Legislator demands common-sense, regional-based approach to further re-opening
State Rep. James Lower, of Greenville, today reacted to Gov. Gretchen Whitmer’s extension of a ‘stay home’ order through May 15 in the midst of the coronavirus outbreak, saying while progress is being made, more must be done to ensure livelihoods are kept intact.
Some suspended activities under the most recent directive can resume. This includes landscapers, lawn-service companies and nurseries as well as retailers selling “non-essential” items through curbside pick-up or delivery. Large box stores can reopen areas that had been cordoned off and bike repair and maintenance shops can also come back online, as long as strict social distancing measures are kept in place.
Lower had called on the governor to allow landscaping and lawn care work throughout the ‘stay home’ order, and underscored the importance of getting people back to work in some sectors where it’s safe in an effort to drive down Michigan’s soaring unemployment numbers.
“People have had their life’s work altered substantially through no fault of their own,” Lower said. “I’m pleased the governor has come to the understanding that there are some sectors where effective social distancing measures are already naturally in place. Going forward, we must also realize some areas of the state are naturally less at risk because they are less dense. A regional-based approach will get more people back to work and help get our state economy back in high gear.”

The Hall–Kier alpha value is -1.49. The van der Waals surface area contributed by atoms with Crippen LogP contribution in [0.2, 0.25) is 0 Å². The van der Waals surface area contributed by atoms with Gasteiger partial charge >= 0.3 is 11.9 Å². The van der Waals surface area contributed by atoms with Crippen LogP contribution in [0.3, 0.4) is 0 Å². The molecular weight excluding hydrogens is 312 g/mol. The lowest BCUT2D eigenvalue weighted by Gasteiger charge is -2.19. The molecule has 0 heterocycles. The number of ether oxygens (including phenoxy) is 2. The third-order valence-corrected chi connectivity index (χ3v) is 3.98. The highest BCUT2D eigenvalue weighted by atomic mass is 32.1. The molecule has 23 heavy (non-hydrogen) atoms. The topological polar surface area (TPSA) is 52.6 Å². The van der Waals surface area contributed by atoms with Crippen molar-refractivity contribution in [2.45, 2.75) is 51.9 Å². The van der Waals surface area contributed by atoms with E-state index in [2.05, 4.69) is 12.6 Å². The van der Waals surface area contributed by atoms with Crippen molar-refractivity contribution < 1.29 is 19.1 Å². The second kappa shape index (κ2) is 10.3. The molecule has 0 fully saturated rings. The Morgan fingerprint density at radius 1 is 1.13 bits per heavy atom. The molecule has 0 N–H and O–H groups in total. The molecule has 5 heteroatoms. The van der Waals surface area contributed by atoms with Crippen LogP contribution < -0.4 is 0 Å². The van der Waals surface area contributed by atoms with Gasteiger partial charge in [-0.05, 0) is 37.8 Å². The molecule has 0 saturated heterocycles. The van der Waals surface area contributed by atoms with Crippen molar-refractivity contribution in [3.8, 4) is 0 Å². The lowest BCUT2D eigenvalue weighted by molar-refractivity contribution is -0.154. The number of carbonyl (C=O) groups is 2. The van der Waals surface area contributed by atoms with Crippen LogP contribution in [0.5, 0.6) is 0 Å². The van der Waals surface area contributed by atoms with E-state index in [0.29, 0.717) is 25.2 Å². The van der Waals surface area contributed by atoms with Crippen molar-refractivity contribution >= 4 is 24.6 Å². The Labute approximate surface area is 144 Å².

“We can do this without jeopardizing public health. This is progress, but there’s still a lot of work to be done and the governor needs to commit to a more comprehensive re-opening strategy.”
Lower also rejected the governor’s authority to extend the order, underscoring the crucial role of the Legislature in such decisions. In a Friday House session, Lower supported a resolution creating a special committee that will examine decisions made by the governor during the ongoing public health emergency in an effort to cultivate best practices.
“The Legislature is a direct conduit to people across the state and their voices deserve to be heard,” Lower said. “Instead, those voices and concerns about these ongoing orders have been met with a broad, continued use of authority. Every extension in the history of our state before this one has been done with legislative approval and oversight. Thankfully, this extension loosens some restrictions and begins to respect personal liberties as opposed to the previous version of this order.”
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